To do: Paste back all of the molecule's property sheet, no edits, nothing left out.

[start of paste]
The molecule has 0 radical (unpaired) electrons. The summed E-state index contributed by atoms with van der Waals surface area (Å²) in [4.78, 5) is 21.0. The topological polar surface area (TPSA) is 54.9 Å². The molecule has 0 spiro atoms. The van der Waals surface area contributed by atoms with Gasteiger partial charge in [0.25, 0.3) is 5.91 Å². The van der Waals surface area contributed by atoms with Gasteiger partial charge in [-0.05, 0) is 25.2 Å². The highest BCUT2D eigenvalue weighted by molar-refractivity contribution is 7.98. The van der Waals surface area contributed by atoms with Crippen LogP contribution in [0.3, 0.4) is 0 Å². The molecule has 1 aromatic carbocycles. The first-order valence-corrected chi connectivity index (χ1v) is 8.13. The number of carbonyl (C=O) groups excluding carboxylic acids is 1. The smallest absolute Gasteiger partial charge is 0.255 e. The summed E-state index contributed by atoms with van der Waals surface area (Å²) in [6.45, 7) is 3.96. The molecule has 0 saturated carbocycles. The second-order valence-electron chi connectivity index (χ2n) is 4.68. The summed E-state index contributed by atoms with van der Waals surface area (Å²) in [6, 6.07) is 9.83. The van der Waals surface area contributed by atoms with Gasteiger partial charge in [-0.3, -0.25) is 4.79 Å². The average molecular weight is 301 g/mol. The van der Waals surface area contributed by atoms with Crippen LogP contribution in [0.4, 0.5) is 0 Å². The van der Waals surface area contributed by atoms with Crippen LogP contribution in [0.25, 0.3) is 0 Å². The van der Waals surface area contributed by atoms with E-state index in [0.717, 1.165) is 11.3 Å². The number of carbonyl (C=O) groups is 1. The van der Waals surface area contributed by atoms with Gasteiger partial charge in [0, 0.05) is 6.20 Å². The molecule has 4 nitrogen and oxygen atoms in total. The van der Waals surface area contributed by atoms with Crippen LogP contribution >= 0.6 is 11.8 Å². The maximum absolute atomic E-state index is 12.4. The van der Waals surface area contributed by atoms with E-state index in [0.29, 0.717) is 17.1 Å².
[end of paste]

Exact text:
The molecule has 0 radical (unpaired) electrons. The summed E-state index contributed by atoms with van der Waals surface area (Å²) in [4.78, 5) is 21.0. The topological polar surface area (TPSA) is 54.9 Å². The molecule has 0 spiro atoms. The van der Waals surface area contributed by atoms with Gasteiger partial charge in [0.25, 0.3) is 5.91 Å². The van der Waals surface area contributed by atoms with Gasteiger partial charge in [-0.05, 0) is 25.2 Å². The highest BCUT2D eigenvalue weighted by molar-refractivity contribution is 7.98. The van der Waals surface area contributed by atoms with Crippen LogP contribution in [0.3, 0.4) is 0 Å². The molecule has 1 aromatic carbocycles. The first-order valence-corrected chi connectivity index (χ1v) is 8.13. The number of carbonyl (C=O) groups excluding carboxylic acids is 1. The smallest absolute Gasteiger partial charge is 0.255 e. The summed E-state index contributed by atoms with van der Waals surface area (Å²) in [6.45, 7) is 3.96. The molecule has 0 saturated carbocycles. The second-order valence-electron chi connectivity index (χ2n) is 4.68. The summed E-state index contributed by atoms with van der Waals surface area (Å²) in [6, 6.07) is 9.83. The van der Waals surface area contributed by atoms with Gasteiger partial charge in [-0.3, -0.25) is 4.79 Å². The average molecular weight is 301 g/mol. The van der Waals surface area contributed by atoms with Crippen LogP contribution in [0.4, 0.5) is 0 Å². The van der Waals surface area contributed by atoms with Crippen LogP contribution in [0.25, 0.3) is 0 Å². The van der Waals surface area contributed by atoms with E-state index in [0.717, 1.165) is 11.3 Å². The number of carbonyl (C=O) groups is 1. The van der Waals surface area contributed by atoms with Gasteiger partial charge in [0, 0.05) is 6.20 Å². The molecule has 4 nitrogen and oxygen atoms in total. The van der Waals surface area contributed by atoms with Crippen LogP contribution >= 0.6 is 11.8 Å². The maximum absolute atomic E-state index is 12.4. The van der Waals surface area contributed by atoms with E-state index in [0.29, 0.717) is 17.1 Å².